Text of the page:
How are your readings now, especially the nitrates?
Harold, nothing has changed. I got a rain barrel set up now (one good rain filled that sucker!) and am using it to top off. I expect it will take a few weeks for the ph to come down, and thus, the nitrates to also come down. I still have only trace amounts of ammonia and nitrites, so that's a good thing. The plant growth is quite impressive, but no fruiting (lots of flowers). The cantaloupe vine is about 15 feet long! I cheated and bought a tomato plant that had already started fruiting, and that's doing well.
Thanks for asking!
Since you're seeing lots of flowers you can add a small amount of potassium to the system this will help to encourage fruiting and fruit growth. Since the pH is on the high side and may not be effective in delivery you can apply it by foliar spraying the specific plant/plants directly.
Adding a bubbler to the FT is also a good idea if you can afford to.There is never a case of having too much oxygen. The higher the DO levels the better a system performs. BTW nice idea with the rain water!
I do have a bubbler which works great! Thanks for the potassium suggestion. I wonder though, that since the majority of the water in the ft is well water, and I do have somewhat hard water, that the ions that cause that are calcium and potassium. So, wouldn't the water have adequate potassium?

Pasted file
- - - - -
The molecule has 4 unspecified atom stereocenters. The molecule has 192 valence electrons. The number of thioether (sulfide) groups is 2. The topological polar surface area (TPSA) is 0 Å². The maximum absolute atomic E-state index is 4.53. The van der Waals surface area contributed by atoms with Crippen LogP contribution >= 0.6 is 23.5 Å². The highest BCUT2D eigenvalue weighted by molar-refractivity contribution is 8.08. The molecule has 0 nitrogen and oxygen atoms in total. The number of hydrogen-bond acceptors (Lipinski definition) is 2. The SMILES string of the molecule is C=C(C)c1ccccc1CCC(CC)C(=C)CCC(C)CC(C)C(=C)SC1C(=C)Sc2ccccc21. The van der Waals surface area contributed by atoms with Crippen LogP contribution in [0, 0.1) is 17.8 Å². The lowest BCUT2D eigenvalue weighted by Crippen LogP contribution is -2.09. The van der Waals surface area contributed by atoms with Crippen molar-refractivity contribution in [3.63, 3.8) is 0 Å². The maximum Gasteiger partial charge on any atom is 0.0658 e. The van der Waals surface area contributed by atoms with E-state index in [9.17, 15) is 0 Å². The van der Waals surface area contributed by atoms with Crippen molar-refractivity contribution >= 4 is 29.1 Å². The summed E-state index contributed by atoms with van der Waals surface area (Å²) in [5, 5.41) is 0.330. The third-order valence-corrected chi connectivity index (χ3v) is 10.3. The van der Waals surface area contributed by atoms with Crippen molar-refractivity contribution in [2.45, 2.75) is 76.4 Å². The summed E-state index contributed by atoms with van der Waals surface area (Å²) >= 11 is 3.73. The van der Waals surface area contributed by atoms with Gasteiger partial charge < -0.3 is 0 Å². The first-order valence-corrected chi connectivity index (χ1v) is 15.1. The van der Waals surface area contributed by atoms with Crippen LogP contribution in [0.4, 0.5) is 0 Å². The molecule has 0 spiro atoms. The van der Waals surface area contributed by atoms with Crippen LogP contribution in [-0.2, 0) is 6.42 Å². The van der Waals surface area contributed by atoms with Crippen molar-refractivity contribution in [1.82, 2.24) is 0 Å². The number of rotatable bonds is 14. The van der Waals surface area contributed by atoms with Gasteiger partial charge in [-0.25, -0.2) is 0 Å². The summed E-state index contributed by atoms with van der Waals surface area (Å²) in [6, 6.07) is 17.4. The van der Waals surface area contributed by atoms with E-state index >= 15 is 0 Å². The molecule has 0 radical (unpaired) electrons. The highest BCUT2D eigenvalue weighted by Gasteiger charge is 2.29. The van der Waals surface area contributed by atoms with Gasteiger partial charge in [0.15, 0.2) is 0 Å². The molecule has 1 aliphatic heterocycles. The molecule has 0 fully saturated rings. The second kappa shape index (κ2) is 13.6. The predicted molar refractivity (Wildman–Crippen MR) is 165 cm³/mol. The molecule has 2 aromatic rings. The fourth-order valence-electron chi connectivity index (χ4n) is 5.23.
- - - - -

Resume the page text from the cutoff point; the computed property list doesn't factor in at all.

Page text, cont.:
The rain barrel suggestion was courtesy of this forum, and TC.
Yes, the water will have potassium as well as what's left over in the fish waste but at high PH it would be difficult for plants to absorb it, if any at all. Fruiting plants require higher amounts of potassium and if they are unable to get it from the water column, we can transport through direct spraying. However your system is a new and fruiting plants usually do better at around 6 month maturity. I did the same and after cycling i put some tomatoes in, they flowered and stood there until about the 6 month mark when i started seeing more rapid growth and fruiting, by the 9th month they really took off. Nitrates grow plants but when plants start fruiting this a sigh of a mature balanced AP system and this takes time!
Actually hard well water is usually more calcium carbonate and magnesium and an overabundance of calcium can actually lock up the potassium a bit. Seaweed extract is a good source of potassium that won't elevate your pH and it can be used as a foliar feed. Potassium bicarbonate might work if you can't get seaweed extract but it will elevate pH but it also happens to be useful as a foliar spray to combat some fungus problems.
I've been collecting rain water for my systems too so that I can reduce my use of well water and the related problems I have with it.